“The more Skanska floundered, the more it manufactured excuses to evade responsibility for its own malfeasance,” the lawsuit claims. “Simply put, Skanska was in over its head from the outset and lacked the wherewithal or the willingness to invest the time, energy and funds to recover from its delays.”
Skanska, however, claimed that Forest City’s project design was flawed and company head Maryanne Gilmartin exaggerated when she told the press that the company had “cracked the code” of modular construction.
In November 2014, Forest City bought out Skanska’s share in the project.
Forest City declined to speak about the ongoing lawsuits.
Webb said the situation won’t change Skanska’s strategy when it comes to pursuing residential and modular projects.
“While there are lessons learned with every project that we do, in rare cases, there are just some conflicts that can’t be resolved,” he said. “We will continue to pursue high-rise and residential projects by identifying the right partners and projects for our business.”
In 2012, Skanska won a $148 million contract for the first phase of the Moynihan Station project, which includes constructing a concourse west of Eighth Avenue that will provide access to the LIRR and Amtrak tracks and connect Moynihan with Penn Station.
Skanska is expected to complete the first phase by September 2016.
Like LaGuardia, Penn Station has earned some unflattering superlatives, most recently being compared to various “circles of hell.”
Its redevelopment has dragged on for roughly two decades. In January, Cuomo booted developers Vornado Realty Trust and Related Companies off the Moynihan project and issued a joint request for proposals for the redevelopment of Penn Station and the second phase of Moynihan. Skanska is now working with Vornado and Related to compete for the latter.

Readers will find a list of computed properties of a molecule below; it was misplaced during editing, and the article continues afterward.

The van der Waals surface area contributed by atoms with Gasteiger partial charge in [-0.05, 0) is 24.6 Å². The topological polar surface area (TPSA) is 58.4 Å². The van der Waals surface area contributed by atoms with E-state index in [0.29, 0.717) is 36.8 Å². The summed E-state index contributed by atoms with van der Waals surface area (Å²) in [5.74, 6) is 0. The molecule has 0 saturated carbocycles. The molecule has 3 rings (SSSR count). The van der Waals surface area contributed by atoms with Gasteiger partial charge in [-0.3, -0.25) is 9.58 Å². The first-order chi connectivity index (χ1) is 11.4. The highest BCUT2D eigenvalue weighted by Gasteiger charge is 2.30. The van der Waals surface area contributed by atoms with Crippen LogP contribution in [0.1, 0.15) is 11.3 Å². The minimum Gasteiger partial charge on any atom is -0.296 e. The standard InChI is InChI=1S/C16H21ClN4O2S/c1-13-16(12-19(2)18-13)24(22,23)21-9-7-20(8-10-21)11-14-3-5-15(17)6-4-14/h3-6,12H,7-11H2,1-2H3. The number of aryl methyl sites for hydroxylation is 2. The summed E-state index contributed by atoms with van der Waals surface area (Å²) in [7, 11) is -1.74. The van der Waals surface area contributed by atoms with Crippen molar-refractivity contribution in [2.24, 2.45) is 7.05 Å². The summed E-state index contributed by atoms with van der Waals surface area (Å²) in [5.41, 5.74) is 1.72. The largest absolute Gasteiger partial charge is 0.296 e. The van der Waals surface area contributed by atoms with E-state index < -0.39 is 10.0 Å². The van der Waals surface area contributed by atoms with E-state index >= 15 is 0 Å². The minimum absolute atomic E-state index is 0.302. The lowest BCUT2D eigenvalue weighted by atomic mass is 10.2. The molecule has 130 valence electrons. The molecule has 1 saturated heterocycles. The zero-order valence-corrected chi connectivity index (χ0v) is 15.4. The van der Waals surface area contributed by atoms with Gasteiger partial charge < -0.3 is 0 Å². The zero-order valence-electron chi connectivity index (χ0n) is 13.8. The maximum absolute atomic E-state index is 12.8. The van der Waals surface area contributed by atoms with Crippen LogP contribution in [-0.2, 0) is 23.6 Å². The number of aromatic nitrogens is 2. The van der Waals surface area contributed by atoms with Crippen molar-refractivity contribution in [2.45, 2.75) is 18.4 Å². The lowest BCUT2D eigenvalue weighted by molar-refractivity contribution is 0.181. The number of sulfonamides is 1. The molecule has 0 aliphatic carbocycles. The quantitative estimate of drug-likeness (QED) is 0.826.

With the number of developers and contractors involved, projects like Moynihan stress collaboration. David Rodrigues, who works as the onsite representative for the project’s architect, Skidmore, Owings and Merrill, said Skanska has a strong organizational structure and doesn’t play any “contractor games,” like slowing down productivity in order to get paid for additional hours.
“There’s sort of a quality level that’s been better than some of their peers that I’ve worked with,” he said.
Speaking generally about the dynamics of a design-build relationship, Webb said that sometimes disagreements arise but that it ultimately fosters a more collaborative work environment.
“At times, there’s been some head-banging between design firms and construction management firms. What I like about design-build is that it almost forces you to build those relationships and invariably, it results in a better project,” he said. “It’s like a family. There’s going to be disagreements, but you ultimately provide the best product for the client. And yes, you’re taking on the risk, but you’re solving it together as a team.”